Comet Ison Update Double Whammy Meteor Shower Hubble To Find What Is Left 12/12/2013

yt notes

Dec 12, 2013
All You Need Is Dust.

We all know NASA is government funded which simply means they have to make sure the public is enjoying what they are seeing OR they will be defunded. If naturalists at state parks want to keep their jobs, that need to interpret and explain the natural world in a way that is fascinating but also based on truth, as much is possible for us humans to maintain. Yes, NASA people are well funded in the areas of instrumentation and capabilities, but in the end, they are humans like everyone else and can make incorrect conclusions and/or be looking at the wrong cameras and see nothing.

Comet Ison stretches across vast stretches of inner solar system space in the form of dust and any possible size of other fragments. Yes it is true, in short, Ison did not survive perihelion in terms of a remaining entirely intact, but the first time visitor to our hellish inner solar system that literally kissed our great Star on the face was not completely destroyed either! To the contrary, we can clearly see on NASA instrumentation that we can watch, and draw our own conclusions, that much mass of Comet C/2012-S1’s nucleus survived in the form of fragments, debris and dust.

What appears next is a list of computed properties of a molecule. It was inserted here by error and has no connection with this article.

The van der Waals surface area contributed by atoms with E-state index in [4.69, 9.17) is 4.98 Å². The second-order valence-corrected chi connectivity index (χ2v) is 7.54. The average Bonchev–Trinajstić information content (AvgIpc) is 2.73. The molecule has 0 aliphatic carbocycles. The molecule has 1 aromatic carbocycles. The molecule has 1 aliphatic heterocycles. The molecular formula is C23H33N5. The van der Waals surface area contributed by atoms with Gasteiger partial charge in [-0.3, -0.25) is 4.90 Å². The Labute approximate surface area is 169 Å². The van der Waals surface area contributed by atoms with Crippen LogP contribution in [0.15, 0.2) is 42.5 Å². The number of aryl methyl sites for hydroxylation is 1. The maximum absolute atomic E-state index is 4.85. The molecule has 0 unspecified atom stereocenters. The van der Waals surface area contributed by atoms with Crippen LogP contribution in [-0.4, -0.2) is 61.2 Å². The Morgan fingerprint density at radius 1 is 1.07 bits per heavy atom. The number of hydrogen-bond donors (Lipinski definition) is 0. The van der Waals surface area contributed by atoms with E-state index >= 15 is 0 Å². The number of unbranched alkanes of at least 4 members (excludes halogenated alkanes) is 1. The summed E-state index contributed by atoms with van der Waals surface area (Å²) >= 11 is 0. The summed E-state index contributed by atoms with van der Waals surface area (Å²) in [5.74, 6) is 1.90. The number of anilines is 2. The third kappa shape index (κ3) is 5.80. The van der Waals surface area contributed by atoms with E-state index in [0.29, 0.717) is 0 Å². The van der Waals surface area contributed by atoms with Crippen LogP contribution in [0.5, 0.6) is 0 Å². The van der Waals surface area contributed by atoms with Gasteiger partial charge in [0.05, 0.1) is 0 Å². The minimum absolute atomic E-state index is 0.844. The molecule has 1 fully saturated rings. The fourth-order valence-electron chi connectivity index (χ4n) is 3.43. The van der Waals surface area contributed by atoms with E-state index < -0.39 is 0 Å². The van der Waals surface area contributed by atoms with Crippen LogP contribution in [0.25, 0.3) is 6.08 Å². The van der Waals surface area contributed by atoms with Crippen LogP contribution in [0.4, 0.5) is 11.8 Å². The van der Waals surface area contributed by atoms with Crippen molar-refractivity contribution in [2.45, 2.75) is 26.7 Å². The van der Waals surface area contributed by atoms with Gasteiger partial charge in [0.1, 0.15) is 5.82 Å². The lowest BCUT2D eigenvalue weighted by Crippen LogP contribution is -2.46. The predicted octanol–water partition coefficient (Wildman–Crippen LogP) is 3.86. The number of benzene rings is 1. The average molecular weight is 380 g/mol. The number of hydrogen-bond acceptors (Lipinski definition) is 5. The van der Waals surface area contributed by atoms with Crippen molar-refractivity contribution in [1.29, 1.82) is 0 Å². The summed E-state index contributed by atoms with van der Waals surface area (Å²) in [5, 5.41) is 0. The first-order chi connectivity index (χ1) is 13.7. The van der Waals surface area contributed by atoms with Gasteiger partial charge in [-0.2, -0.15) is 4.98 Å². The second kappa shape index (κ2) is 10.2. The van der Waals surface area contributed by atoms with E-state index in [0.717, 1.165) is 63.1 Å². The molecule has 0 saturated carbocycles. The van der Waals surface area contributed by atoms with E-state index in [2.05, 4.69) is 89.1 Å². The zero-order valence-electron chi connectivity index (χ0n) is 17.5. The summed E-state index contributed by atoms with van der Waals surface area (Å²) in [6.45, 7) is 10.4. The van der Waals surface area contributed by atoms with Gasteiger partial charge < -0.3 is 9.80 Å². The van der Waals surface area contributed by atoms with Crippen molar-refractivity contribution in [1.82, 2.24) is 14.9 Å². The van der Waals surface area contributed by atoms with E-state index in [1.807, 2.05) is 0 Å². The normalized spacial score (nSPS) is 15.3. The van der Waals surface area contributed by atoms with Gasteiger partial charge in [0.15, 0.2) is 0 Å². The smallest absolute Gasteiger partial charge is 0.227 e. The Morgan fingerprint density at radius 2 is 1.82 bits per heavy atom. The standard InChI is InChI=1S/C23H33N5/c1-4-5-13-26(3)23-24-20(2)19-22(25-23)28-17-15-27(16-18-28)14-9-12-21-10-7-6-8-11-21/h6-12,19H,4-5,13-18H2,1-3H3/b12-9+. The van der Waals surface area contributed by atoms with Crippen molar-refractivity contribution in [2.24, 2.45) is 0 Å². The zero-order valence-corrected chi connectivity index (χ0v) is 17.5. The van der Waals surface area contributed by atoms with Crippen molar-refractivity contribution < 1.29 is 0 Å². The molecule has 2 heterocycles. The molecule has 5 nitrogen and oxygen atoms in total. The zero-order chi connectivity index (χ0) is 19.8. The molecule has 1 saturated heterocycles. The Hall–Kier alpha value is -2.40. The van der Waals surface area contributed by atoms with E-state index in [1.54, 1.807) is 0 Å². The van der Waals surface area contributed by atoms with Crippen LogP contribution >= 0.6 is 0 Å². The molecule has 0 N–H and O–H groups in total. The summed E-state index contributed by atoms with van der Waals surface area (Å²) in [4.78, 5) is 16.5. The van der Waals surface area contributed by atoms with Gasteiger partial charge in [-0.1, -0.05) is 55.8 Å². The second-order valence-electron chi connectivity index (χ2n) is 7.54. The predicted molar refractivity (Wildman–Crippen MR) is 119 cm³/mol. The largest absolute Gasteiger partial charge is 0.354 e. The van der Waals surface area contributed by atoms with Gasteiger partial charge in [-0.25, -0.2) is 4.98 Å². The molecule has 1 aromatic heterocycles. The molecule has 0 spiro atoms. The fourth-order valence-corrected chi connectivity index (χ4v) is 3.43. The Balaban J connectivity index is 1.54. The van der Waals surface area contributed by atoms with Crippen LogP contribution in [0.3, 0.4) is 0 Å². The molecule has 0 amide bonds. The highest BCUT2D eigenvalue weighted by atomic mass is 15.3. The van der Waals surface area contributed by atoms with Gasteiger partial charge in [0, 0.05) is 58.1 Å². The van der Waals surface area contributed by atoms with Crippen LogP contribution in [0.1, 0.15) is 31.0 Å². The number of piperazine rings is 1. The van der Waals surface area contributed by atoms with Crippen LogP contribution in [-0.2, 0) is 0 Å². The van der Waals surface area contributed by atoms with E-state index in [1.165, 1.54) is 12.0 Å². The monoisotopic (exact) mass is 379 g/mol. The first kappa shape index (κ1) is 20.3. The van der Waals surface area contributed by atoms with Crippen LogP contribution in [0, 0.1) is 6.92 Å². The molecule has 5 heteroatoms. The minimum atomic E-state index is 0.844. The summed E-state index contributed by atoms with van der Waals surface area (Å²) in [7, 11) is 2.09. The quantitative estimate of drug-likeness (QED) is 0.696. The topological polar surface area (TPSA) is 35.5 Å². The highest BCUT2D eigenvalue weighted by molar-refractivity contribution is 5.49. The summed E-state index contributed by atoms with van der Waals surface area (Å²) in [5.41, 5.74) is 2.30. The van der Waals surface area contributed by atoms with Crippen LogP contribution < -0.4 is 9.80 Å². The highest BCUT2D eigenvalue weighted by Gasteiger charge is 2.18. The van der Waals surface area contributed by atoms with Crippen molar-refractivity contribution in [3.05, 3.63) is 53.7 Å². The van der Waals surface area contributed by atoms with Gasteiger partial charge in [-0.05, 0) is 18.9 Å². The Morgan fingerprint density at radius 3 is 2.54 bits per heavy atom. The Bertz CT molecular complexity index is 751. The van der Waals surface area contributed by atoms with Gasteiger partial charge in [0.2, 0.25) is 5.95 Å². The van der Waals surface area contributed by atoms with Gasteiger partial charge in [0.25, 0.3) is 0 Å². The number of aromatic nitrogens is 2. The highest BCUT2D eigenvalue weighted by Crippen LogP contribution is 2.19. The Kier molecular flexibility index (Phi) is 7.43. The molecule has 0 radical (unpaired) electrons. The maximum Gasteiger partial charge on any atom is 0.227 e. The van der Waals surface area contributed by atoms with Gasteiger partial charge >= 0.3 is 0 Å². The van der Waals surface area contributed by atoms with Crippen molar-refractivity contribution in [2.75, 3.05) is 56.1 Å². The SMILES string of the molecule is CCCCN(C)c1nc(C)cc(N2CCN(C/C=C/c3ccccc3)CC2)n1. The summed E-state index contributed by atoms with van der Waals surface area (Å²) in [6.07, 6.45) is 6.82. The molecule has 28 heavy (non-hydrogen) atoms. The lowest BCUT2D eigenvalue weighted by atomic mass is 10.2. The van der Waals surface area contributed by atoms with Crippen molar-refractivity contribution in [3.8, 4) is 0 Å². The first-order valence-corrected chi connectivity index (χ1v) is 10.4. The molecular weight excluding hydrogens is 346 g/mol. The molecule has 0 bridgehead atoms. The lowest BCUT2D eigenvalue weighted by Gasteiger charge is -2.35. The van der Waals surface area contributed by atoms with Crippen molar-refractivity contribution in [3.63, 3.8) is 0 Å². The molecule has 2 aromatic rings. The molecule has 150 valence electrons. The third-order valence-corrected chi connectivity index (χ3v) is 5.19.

Are cometesimals, like Comet Linear’s explosive remains in 2000 in store, if some fragment big enough suddenly comes alive or interacts with another variable object or celestial event? Comet Hyakutake has the longest known tail of any comet at 354,000,000 miles (500m+ kilometers), and clearly shows us cometary mass can scatter forever (hyperbole). This video is an update to what is going on with Ison through observations, knowing something about the creation of meteor showers and comparisons to other comets and what they teach us. Enjoy. Song credits at end of video. All material used in here available to the public from NASA and other material may be used in partial.